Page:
Doxycycline Can Prevent Endometriosis Progression, Pilot Study Shows

Doxycycline Can Prevent Endometriosis Progression, Pilot Study Shows
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Treatment with the common antibiotic doxycycline may help prevent progression of endometriosis lesions in women who do not respond to standard therapies, results of a pilot study suggest.

The study, “Doxycycline reduces MMP-2 activity and inhibits invasion of 12Z epithelial endometriotic cells as well as MMP-2 and -9 activity in primary endometriotic stromal cells in vitro,” was published in the journal Reproductive Biology and Endocrinology.

Many efforts have been made to better understand the underlying mechanisms involved in endometriosis. Still, no cure has resulted, and for many women surgery is the only valid approach. But a single surgery might not represent a permanent solution, as recurrence of the disease and its symptoms are frequent, often requiring repeated surgeries.

Given this, finding strategies to prevent endometriosis progression or help manage its symptoms is an urgent need.

Doxycycline is a widely used antibiotic, sold under several brand names, that has been shown to inhibit certain enzymes, called matrix metalloproteinases (MMPs).

MMPs are important regulators of organ development and tissue turnover, normally not very active in adult tissues. However, they have been found to be deregulated in several disorders, including endometriosis.

MMP-2 and MMP-9 were found to be increased in endometriosis tissue compared to healthy samples. Also, these molecules are thought to contribute to tissue remodeling mechanisms involved in endometriosis lesions’ growth and invasion.

Researchers from Switzerland’s University Hospital Zurich decided to explore the potential of doxycycline to treat endometriosis.

They found that treatment with different doses of doxycycline could prevent the production of MMP-2 and MMP-9 and reduce activity in both immortalized endometriosis cells (those manipulated in the laboratory to proliferate) and in cells collected from two patients.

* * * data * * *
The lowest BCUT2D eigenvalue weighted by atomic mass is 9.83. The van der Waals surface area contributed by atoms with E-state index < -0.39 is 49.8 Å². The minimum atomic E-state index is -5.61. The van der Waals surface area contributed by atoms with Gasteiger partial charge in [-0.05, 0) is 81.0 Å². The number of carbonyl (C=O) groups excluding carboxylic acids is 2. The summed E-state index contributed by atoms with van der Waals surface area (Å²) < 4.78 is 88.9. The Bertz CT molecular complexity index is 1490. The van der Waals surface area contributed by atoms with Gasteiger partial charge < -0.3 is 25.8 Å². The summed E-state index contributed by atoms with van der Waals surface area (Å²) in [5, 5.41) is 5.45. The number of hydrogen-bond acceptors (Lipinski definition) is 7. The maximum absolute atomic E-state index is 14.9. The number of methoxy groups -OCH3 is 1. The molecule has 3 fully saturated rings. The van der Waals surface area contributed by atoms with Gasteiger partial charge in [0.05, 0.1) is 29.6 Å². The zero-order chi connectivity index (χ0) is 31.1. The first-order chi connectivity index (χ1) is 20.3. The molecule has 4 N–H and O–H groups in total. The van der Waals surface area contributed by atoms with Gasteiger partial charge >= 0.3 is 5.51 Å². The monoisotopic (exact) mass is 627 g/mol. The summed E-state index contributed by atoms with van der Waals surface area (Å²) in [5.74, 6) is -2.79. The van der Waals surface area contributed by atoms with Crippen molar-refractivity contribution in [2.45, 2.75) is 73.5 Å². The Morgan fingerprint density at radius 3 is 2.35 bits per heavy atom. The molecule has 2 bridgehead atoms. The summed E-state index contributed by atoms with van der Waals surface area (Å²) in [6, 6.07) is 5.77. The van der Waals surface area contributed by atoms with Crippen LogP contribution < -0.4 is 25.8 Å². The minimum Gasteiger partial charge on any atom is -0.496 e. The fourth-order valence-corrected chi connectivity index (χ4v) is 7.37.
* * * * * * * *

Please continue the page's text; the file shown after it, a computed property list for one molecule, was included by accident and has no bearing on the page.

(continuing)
Further analysis determined that treatment with low-dose doxycycline could reduce by up to 78% the number of invading cells compared to placebo-treated cells.

Next, the team evaluated doxycycline when used in combination with progesterone, often used to manage endometriosis symptoms. They found that the combo therapy further reduced the levels of activated MMP-2 compared to either of the agents alone.

“Our results demonstrate the potential for use of [low-dose] doxycycline in the treatment of endometriosis,” researchers said.

Low-dose doxycycline has been shown to be well-tolerated in other clinical settings. So it could represent a potential treatment option for endometriosis, particularly severe forms of deep-infiltrating endometriosis that often respond poorly to current treatment options.

Also, “[low-dose] doxycycline might be an interesting alternative for patients who wish to have a non-hormonal medical prevention of recurrence after surgical excision of endometriosis,” researchers stated.

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